Names in this site follow the Japanese custom of family name first.

September 26, 2012

Large numbers in Japan

Large numbers in Japan are difficult as you do not count in units of thousand, but rather in units of ten thousand (with different names for those units the higher you get):

1 = ichi (一、one)
10 = ju (十、ten)
100 = hyaku (百、one hundred)
1,000 = (is)sen (千、one thousand)
10,000 = (ichi)man (万、ten thousand). You can also write 4man, or 4.5 man=45,000
100,000 = ju-man (hundred thousand) - ten man or 10 x 10,000 = 100,000
1,000,000 = hyaku man (one million) - hundred man or 100 x 10,000 = 1,000,000
10,000,000 = (is)sen man (ten million) - one thousand man or 1,000 x 10,000 = 10,000,000
100,000,000 = (ichi) oku (億、hundred million). Again you can say 4 oku or 4.5 oku = 450,000,000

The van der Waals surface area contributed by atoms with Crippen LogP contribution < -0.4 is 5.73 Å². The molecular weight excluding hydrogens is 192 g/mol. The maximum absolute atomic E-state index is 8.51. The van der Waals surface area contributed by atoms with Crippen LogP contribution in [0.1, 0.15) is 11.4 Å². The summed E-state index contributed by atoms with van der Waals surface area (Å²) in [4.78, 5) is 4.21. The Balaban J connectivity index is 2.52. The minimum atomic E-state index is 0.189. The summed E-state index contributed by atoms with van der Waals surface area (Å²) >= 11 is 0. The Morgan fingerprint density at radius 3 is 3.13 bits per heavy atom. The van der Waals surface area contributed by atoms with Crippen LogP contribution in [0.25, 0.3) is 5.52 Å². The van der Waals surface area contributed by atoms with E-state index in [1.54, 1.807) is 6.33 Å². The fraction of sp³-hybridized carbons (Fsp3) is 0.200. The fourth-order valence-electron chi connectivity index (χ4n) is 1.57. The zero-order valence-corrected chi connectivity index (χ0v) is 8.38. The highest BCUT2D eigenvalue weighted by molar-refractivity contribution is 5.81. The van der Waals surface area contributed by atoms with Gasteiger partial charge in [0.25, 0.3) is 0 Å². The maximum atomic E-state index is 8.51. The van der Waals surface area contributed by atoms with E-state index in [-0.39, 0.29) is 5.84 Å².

1,000,000,000 = ju oku (one billion; in Europe people call this "milliard") - ten oku or 10 X 100,000,000
10,000,000,000 = hyaku oku (ten billion) - one hundred oku or 100 x 100,000,000
100,000,000,000 = sen oku (thousand billion) - one thousand oku or 1,000 x 100,000,000
1,000,000,000,000 = (it)cho (兆、one trillion; in Europe people call this "billion"!). Again you can say 4 cho or 4.5 cho = 4,500,000,000,000
10,000,000,000,000 = ju cho (ten trillion).
100,000,000,000,000 = hyaku cho (hundred trillion)
1,000,000,000,000,000 = sen cho (quadrillion; in Europe people call this "billiard")

We could go even higher (the next unit coming up is called "kei" (京), a one with 16 zero's or 10 quadrillion), but in practical use cho is the highest counting unit. But you see the changes with myriads and not thousands: 1 followed by four zeros is man, 8 zeros oku, twelve zeros cho, and 16 zeros kei etc.

So when you see "92 cho 2694 oku" it is 92,269,400,000,000 etc. Here the counting is clearly in "man" units, therefore you have four digits in front of the "oku". The US GDP is (in yen) 1401 cho 7171 oku = 1,401,717,100,000,000. Mindbogglingly large figures...